luard.
Another departure from ceir past lullltaty
policy was the provision In the act of June
t 1020. that nil policies and regulations af
fect, nr the organization distribution and
training of the National Guard should be
prepared and determined by " General Staff
comm)ttee, composed of an equal number of
Regular and National Guard officers, the
latter being made uddltiotuif members of the
Qeneral Staff for the time being.
For two months these committers have
been diligently nt work on the task allotted
tO them by law twelve officers from the
operations 'and War TMans divisions of the
War Department General Staff, working
with twelve Natinnnl Guard offleen holding
Reserve commissions and representing the
States of New York. Connecticut. Pennsyl
vania, Maryland. Ohio. Michigan. Mlnnesot.i.
Colorado, Missouri. Oregon. Alabama and
Texas
These officers have been placed on the
s.ime footing as the Regular Army officer, anl
not only am they participating to the full
In the solution or everv question and prob
lem which arrets directly or Indirectly the
policy of the War Department with relation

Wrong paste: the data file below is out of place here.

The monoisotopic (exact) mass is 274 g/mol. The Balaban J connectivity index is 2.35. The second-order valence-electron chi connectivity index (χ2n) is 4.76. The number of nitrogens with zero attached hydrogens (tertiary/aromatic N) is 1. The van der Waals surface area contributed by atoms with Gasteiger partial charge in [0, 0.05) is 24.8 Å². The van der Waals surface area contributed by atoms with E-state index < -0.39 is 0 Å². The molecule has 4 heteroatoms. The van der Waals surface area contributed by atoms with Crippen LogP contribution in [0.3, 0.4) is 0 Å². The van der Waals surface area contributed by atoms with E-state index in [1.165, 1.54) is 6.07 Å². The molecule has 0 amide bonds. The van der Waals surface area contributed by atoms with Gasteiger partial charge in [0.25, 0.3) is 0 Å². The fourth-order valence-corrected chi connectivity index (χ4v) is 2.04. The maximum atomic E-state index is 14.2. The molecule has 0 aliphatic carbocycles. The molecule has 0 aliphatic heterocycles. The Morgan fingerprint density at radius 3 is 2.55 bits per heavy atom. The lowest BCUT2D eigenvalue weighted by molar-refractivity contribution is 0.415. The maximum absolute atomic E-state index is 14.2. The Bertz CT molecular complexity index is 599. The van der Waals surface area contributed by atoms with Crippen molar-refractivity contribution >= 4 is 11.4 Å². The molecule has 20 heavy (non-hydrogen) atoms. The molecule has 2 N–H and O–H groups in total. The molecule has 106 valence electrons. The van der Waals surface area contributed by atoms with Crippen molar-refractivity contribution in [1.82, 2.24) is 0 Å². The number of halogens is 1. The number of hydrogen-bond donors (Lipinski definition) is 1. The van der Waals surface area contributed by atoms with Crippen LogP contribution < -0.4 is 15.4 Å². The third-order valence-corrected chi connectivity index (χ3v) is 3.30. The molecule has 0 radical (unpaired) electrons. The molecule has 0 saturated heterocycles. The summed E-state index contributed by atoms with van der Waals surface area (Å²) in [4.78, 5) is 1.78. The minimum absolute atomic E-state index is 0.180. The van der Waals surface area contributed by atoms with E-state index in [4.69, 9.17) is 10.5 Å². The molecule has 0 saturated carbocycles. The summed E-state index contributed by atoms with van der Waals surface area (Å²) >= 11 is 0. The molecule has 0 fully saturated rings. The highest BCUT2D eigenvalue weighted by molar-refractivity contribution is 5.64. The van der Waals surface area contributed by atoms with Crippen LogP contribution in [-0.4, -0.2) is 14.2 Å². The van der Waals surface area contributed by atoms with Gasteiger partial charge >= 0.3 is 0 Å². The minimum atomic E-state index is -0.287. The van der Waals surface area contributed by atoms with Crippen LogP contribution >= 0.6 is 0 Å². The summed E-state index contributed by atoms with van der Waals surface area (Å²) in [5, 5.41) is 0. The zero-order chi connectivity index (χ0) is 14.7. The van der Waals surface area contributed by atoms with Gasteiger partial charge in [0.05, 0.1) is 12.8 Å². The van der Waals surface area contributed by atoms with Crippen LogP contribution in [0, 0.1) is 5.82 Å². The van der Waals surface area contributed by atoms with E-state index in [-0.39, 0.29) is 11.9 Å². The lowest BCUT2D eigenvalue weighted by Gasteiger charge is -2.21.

to the National Guard and Organised Re
serve forces, but they have been authorised
I y the War Department to Initiate, as mem
bers of the War Department General Staff,
questions of policy affecting Ihe tactlent
Strength as well as the general administra
tion of the soml -active components of the
army.
Rut beyond nil this has been the c.oordl
natlnt Influence of actual contact with
representative orTWr. of the army The
gtvSt influence of this experience which thev
will carry hick to the States from which
they come tOWSrd coordination of the
army and the National Guard will be the
greatest result of this far seeing policy
written Into the act-
It has been deemed advisable by the War
Department to begin the reorganization of
the National Guard Immediately and B table
of tentative allotments has been prepared
ahowlng the number of troops to be organ -I:.'